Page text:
Several guests have asked since we release all billfish anyway, why don’t we “tag our fish before release?”
This is my view and although it may seem to “fly in the face ” our strong environmental attitude, I don’t preach it but I do believe it.
The process of tagging “say” a marlin isn’t cruel or over demanding on the fish other than it delays the release for a few minutes (which can be crucial especially with predators around). The marlin is brought alongside and a dart with tag is inserted near to the leading edge of the dorsal fin at the same time the fish is measured before releasing.
However the recovery of the tag is much more difficult as this thin strip needs to be pulled from its back and it takes much longer for a successful recovery and so the fish is held in distress for much longer, or it is killed and brought aboard which seems to defeat the object.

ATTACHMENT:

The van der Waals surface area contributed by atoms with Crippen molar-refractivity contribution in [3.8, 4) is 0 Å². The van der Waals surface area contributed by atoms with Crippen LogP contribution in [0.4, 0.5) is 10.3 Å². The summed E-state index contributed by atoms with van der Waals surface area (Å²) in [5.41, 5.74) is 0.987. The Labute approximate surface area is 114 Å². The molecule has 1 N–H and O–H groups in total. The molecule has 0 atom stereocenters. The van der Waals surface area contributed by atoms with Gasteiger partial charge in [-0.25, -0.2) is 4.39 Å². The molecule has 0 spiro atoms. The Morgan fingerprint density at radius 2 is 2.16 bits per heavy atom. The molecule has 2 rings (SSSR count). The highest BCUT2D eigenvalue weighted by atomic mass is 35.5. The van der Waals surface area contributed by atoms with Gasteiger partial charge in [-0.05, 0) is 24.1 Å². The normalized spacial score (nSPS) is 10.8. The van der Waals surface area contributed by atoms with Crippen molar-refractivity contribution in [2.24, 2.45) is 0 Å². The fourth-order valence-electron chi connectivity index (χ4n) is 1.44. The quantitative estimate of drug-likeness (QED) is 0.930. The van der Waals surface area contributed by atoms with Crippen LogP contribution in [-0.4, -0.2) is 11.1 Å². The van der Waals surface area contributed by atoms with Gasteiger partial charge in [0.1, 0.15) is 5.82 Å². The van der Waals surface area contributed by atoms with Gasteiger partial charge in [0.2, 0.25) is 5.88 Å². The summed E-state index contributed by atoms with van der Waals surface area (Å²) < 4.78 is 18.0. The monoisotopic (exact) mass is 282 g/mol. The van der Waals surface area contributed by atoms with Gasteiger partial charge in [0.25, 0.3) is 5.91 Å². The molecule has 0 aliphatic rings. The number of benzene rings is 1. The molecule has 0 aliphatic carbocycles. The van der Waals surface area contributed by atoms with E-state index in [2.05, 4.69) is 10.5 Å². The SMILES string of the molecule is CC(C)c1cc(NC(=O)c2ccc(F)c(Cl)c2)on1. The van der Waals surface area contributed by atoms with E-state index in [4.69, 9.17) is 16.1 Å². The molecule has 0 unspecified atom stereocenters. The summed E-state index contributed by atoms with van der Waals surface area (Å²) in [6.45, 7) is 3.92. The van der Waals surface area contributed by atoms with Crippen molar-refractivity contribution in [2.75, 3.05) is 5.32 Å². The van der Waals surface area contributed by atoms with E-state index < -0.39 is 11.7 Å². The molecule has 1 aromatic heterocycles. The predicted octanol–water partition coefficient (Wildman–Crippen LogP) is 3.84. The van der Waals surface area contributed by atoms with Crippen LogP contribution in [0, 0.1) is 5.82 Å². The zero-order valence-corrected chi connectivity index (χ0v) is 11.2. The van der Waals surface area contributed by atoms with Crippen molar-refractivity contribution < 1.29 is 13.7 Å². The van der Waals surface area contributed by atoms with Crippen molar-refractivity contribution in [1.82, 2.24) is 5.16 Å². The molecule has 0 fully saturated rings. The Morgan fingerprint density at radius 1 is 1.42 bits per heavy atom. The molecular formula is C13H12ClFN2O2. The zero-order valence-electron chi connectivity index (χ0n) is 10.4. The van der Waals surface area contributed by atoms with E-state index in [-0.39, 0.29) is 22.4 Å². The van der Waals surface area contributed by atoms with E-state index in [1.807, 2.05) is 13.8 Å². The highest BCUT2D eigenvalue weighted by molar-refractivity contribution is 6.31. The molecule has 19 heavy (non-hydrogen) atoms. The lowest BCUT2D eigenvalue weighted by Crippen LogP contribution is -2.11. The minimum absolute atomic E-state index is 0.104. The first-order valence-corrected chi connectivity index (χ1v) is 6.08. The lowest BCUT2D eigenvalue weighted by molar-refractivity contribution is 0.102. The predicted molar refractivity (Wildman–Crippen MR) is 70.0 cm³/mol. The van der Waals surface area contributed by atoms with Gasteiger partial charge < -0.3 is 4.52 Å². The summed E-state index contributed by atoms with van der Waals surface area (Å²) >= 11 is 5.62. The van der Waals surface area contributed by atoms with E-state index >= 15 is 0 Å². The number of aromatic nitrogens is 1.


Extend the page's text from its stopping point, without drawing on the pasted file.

So why do it?
We are told that tagging billfish will help us understand the migration routes of major fish species. This tagging process has been going on for many years (40 years ?) so imagine how many Blue Marlin have been tagged and tracked and how many more fish need to be tagged before we have definition?
What happens with the information?
We are told that this info is used to show the migration and breeding routes of marlin so that they can be avoided and stocks can be protected. But the information showing key spots are liberally shown on the internet, do we really believe that fishermen and especially commercial fishermen will avoid the places shown to be frequented by these fish?
Surely the less info we give to commercial fishers and even recreational fishers the safer the fish stocks.
So why is catch and release promoted? I don’t know of any government that promotes the idea , the sole promoter of tagging seems to be associations such as the IGFA who are the self-appointed “world authority “on big game fishing. This has become a massive organisation and seems to do very well on the proceeds.
I would be interested to hear your opinion. Tight lines ..capt Geoff